In this multi-part travel testimonial, SouthAmerica.travel Clients, Penelope and Raphael, recount their experience exploring the various regions of Colombia on their SouthAmerica.travel Tour put together by Travel Expert, Jason Mayo. Follow along on their adventures in Bogotá in this first part of their multi-part blog series.
Part 1: Bogotá, Colombia
“How do I love thee, Colombia Let me count the ways.”
Visiting Colombia was my son Nick’s idea. He’d gone to Cartagena for a Triathlon and stayed in the colonial walled city. He told us it would be perfect for us—charming, cultural, historical and the Caribbean Sea to boot. It seemed a long way to go for just Cartagena, so I found a travel agency, SouthAmerica.travel. Travel Consultant, Jason Mayo planned an awesome itinerary of the entire country for my husband Raphael and me.
Colombia has long been known for its reputation as being dangerous. Pablo Escobar’s horrific reign and the FARC revolutionary army’s penchant for kidnapping tourists eliminated Colombia as a tourist destination. I am happy to report Colombia has turned a corner. The President recently received a Nobel Peace Prize for brokering a wave of peace with FARC and the mayor of Medellín has innovatively added escalators and cable cars to connect the once isolated crime ridden areas to the rest of the city. Everywhere we went we saw new infrastructure constructed: bridges, tunnels, airports, etc. The citizens are proud and optimistic and seem almost giddy with hope.
Arriving in Bogotá
We flew directly from LAX to Bogotá on the Colombian airline Avianca. The flight was only 6 hours and 15 minutes. Upon arrival, we were greeted by a white cardboard sign with Penelope Ruth Bernal printed on it. (Good thing they included the Ruth). So cool to be picked up from the airport! Our driver dropped us off at L’Opera, a colonial hotel with beautiful, original yellow tile and pastel stone walls in La Candelaria district, one of the most ancient areas in Bogotá.
Once we arrived, we ordered Ajiaco, one of their traditional dishes. It’s a chicken soup with three kinds of potatoes, rice, a large slice of avocado (their avocados are ginormous) and half of a corn cob. Starches anyone? Most of their traditional dishes are everything but the kitchen sink. Breakfast was always included and was simply scrumptious due to the great variety and quantity of fruit. There were several kinds of passion fruit, guavas, papaya and pineapple (sweet without a hint of acid). New fruit like pitahaya, a deep yellow with iguana-like swirled pointy hard protuberances outside and soft gray pudding pulp inside with black seeds was included. Smooth and yummy! All the fruit was sweet and illuminating to the tongue.
Local Guide in Bogotá
Our local guide Magda, picked us up promptly at 9:00 am. Like all of our guides, Magda was bilingual, speaking English to us. The Colombian Spanish accent is considered to be one of the clearest and most neutral accents in the world of Spanish. Both Raphael and I speak Spanish and soon realized this was an awesome opportunity to get semi-private lessons in Spanish, so we spoke Spanish the majority of the time. We spoke the best Spanish we could and welcomed the assistance of our guides. Through our conversations, we learned all about Magda she was married and childless by choice, a situation evidently becoming more common in Colombia. At times, Magda would comment enthusiastically on the many tourists she saw — she said five years ago there were almost none.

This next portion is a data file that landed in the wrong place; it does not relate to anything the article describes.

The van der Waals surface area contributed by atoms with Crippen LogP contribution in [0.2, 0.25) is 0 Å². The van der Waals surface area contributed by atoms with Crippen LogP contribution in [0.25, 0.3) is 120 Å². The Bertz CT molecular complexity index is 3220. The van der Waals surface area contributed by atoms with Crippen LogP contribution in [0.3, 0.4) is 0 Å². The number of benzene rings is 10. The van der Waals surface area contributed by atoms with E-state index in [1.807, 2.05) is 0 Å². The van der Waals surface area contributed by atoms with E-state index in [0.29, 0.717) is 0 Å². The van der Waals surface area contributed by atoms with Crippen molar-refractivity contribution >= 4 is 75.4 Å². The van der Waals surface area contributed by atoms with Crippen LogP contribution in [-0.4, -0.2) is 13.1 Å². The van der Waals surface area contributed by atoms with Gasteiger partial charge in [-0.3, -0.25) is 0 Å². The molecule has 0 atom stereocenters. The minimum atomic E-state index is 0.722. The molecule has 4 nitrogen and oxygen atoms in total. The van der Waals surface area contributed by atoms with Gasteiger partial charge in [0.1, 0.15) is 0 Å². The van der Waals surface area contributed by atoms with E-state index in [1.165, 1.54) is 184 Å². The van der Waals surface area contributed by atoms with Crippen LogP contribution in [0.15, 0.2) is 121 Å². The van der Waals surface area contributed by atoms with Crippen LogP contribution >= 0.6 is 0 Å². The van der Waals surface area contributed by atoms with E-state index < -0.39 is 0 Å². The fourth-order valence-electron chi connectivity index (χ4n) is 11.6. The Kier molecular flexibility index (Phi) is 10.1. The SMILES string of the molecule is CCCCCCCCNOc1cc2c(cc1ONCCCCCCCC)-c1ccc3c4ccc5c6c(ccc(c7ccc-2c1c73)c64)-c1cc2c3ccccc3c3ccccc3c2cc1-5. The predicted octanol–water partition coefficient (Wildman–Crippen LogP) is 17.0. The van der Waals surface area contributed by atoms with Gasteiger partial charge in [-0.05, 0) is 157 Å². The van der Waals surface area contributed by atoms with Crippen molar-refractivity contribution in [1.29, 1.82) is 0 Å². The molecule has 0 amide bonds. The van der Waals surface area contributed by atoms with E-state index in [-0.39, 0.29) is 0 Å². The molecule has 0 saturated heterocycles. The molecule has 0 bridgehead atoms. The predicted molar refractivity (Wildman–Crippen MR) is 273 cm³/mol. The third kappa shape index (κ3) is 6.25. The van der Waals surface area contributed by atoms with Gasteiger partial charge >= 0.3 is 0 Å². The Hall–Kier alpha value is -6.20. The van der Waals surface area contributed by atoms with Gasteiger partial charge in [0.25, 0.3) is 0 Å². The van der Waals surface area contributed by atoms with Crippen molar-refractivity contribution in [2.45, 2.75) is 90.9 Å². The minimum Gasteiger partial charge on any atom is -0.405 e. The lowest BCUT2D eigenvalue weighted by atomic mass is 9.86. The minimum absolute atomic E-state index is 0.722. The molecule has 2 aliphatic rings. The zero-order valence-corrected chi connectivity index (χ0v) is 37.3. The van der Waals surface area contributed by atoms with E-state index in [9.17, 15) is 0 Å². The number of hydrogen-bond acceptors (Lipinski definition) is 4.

See more >> Bogota: 10 Things Locals Want You to Know
Day Tour in Bogotá
Bogotá’s weather was misty, rainy and cool being at 8,660 feet above sea level, located on a plateau in the Andes. After viewing the local plazas and statues mostly of Simon Bolivar, the liberator of Colombia, our next stop was El Museo de Oro (Gold). The Spanish arrived in 1509, bedazzled by the golden lifestyle of the indigenous people which led to the search for El Dorado and the slaughter of the tribes. The delicacy and the artistry of the beautiful jewelry and ornaments were stunning. I so preferred these soft golden adornments to the ornate Baroque gold of the European cathedrals.
Next, Monserrate, the mountain top in the center of the city, reached by cable car or funicular at 10,000 feet overlooking the entire metropolis. The most spectacular way to view this vibrant city.
Rafa managed to breathe most of the way but welcomed the stop at a charming Antique house for food. After a lunch of local baked goods, we returned to our hotel. That night we met with Robert Drake, an expat musician living with his Colombian girlfriend in Bogotá. We walked to a restaurant in La Candelaria, Gato Gris (Gray Cat) with many levels and rooms — almost Escher-like and we enjoyed our first of several Pisco Sours and a yummy Colombian meal!
See more >> Bogota Tours
Stay tuned for Penelope and Raphael’s next stop in Colombia…
Follow along on this multi-part travel testimonial. Next stop is Colombia’s countryside. Find out what activities Penelope and Raphael embarked on, which quirky posada’s they stayed at and more!